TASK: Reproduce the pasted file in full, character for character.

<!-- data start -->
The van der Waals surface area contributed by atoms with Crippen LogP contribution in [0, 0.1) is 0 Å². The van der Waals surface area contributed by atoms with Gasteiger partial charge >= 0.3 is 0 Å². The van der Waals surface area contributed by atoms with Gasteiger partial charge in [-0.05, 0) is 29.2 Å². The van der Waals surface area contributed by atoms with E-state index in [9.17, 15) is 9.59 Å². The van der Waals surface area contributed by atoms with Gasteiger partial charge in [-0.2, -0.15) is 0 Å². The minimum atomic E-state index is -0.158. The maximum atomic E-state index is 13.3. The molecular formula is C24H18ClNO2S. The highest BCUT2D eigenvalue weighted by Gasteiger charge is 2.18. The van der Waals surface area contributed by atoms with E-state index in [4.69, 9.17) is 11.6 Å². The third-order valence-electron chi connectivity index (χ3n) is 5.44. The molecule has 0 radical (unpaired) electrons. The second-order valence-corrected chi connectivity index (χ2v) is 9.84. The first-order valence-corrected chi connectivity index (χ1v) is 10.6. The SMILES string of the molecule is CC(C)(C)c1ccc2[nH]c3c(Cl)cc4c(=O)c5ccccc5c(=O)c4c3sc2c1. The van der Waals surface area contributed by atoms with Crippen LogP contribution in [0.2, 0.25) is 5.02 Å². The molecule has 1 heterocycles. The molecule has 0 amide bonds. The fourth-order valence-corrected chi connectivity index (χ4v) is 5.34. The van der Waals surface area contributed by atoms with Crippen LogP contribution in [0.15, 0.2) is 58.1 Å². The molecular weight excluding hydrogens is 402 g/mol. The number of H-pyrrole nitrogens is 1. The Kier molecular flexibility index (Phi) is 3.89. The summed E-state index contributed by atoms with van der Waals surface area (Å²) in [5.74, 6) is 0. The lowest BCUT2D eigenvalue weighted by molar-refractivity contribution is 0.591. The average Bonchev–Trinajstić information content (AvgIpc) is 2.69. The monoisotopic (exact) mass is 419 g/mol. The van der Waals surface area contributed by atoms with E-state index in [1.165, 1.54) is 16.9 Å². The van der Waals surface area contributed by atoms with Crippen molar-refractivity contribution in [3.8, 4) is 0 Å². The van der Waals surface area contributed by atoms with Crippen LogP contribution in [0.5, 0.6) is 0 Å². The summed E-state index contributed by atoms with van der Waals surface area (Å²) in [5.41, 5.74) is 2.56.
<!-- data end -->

The van der Waals surface area contributed by atoms with Crippen LogP contribution in [0, 0.1) is 0 Å². The van der Waals surface area contributed by atoms with Gasteiger partial charge >= 0.3 is 0 Å². The van der Waals surface area contributed by atoms with Gasteiger partial charge in [-0.05, 0) is 29.2 Å². The van der Waals surface area contributed by atoms with E-state index in [9.17, 15) is 9.59 Å². The van der Waals surface area contributed by atoms with Gasteiger partial charge in [-0.2, -0.15) is 0 Å². The minimum atomic E-state index is -0.158. The maximum atomic E-state index is 13.3. The molecular formula is C24H18ClNO2S. The highest BCUT2D eigenvalue weighted by Gasteiger charge is 2.18. The van der Waals surface area contributed by atoms with E-state index in [4.69, 9.17) is 11.6 Å². The third-order valence-electron chi connectivity index (χ3n) is 5.44. The molecule has 0 radical (unpaired) electrons. The second-order valence-corrected chi connectivity index (χ2v) is 9.84. The first-order valence-corrected chi connectivity index (χ1v) is 10.6. The SMILES string of the molecule is CC(C)(C)c1ccc2[nH]c3c(Cl)cc4c(=O)c5ccccc5c(=O)c4c3sc2c1. The van der Waals surface area contributed by atoms with Crippen LogP contribution in [0.2, 0.25) is 5.02 Å². The molecule has 1 heterocycles. The molecule has 0 amide bonds. The fourth-order valence-corrected chi connectivity index (χ4v) is 5.34. The van der Waals surface area contributed by atoms with Crippen LogP contribution in [0.15, 0.2) is 58.1 Å². The molecular weight excluding hydrogens is 402 g/mol. The number of H-pyrrole nitrogens is 1. The Kier molecular flexibility index (Phi) is 3.89. The summed E-state index contributed by atoms with van der Waals surface area (Å²) in [5.74, 6) is 0. The lowest BCUT2D eigenvalue weighted by molar-refractivity contribution is 0.591. The average Bonchev–Trinajstić information content (AvgIpc) is 2.69. The monoisotopic (exact) mass is 419 g/mol. The van der Waals surface area contributed by atoms with E-state index in [1.165, 1.54) is 16.9 Å². The van der Waals surface area contributed by atoms with Crippen molar-refractivity contribution in [3.8, 4) is 0 Å². The van der Waals surface area contributed by atoms with Crippen LogP contribution in [0.5, 0.6) is 0 Å². The summed E-state index contributed by atoms with van der Waals surface area (Å²) in [5.41, 5.74) is 2.56.